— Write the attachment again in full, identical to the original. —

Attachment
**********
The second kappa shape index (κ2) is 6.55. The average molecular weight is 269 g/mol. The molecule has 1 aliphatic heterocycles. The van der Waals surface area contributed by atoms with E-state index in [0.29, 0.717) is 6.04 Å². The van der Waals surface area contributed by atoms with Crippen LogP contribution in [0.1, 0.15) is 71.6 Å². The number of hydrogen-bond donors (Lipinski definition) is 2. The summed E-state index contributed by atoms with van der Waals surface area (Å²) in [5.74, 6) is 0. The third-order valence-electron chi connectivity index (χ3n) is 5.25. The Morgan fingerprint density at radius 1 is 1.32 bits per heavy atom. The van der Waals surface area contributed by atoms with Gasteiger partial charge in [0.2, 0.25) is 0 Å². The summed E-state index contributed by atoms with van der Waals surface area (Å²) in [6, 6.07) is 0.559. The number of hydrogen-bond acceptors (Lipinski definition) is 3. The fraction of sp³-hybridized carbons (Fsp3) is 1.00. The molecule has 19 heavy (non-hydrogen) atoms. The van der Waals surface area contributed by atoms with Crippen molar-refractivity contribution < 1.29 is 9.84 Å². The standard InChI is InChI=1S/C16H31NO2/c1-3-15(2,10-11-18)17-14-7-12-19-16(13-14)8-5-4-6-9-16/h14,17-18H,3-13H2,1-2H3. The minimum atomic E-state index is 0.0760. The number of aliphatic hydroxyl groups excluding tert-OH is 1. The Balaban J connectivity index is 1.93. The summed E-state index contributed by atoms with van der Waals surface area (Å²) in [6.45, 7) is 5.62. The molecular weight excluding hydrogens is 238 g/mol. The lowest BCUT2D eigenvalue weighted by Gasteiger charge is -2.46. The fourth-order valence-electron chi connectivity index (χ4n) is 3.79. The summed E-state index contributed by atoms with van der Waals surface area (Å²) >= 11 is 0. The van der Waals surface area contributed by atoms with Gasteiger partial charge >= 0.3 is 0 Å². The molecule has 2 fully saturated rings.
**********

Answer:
The second kappa shape index (κ2) is 6.55. The average molecular weight is 269 g/mol. The molecule has 1 aliphatic heterocycles. The van der Waals surface area contributed by atoms with E-state index in [0.29, 0.717) is 6.04 Å². The van der Waals surface area contributed by atoms with Crippen LogP contribution in [0.1, 0.15) is 71.6 Å². The number of hydrogen-bond donors (Lipinski definition) is 2. The summed E-state index contributed by atoms with van der Waals surface area (Å²) in [5.74, 6) is 0. The third-order valence-electron chi connectivity index (χ3n) is 5.25. The Morgan fingerprint density at radius 1 is 1.32 bits per heavy atom. The van der Waals surface area contributed by atoms with Gasteiger partial charge in [0.2, 0.25) is 0 Å². The summed E-state index contributed by atoms with van der Waals surface area (Å²) in [6, 6.07) is 0.559. The number of hydrogen-bond acceptors (Lipinski definition) is 3. The fraction of sp³-hybridized carbons (Fsp3) is 1.00. The molecule has 19 heavy (non-hydrogen) atoms. The van der Waals surface area contributed by atoms with Crippen molar-refractivity contribution < 1.29 is 9.84 Å². The standard InChI is InChI=1S/C16H31NO2/c1-3-15(2,10-11-18)17-14-7-12-19-16(13-14)8-5-4-6-9-16/h14,17-18H,3-13H2,1-2H3. The minimum atomic E-state index is 0.0760. The number of aliphatic hydroxyl groups excluding tert-OH is 1. The Balaban J connectivity index is 1.93. The summed E-state index contributed by atoms with van der Waals surface area (Å²) in [6.45, 7) is 5.62. The molecular weight excluding hydrogens is 238 g/mol. The lowest BCUT2D eigenvalue weighted by Gasteiger charge is -2.46. The fourth-order valence-electron chi connectivity index (χ4n) is 3.79. The summed E-state index contributed by atoms with van der Waals surface area (Å²) >= 11 is 0. The van der Waals surface area contributed by atoms with Gasteiger partial charge >= 0.3 is 0 Å². The molecule has 2 fully saturated rings.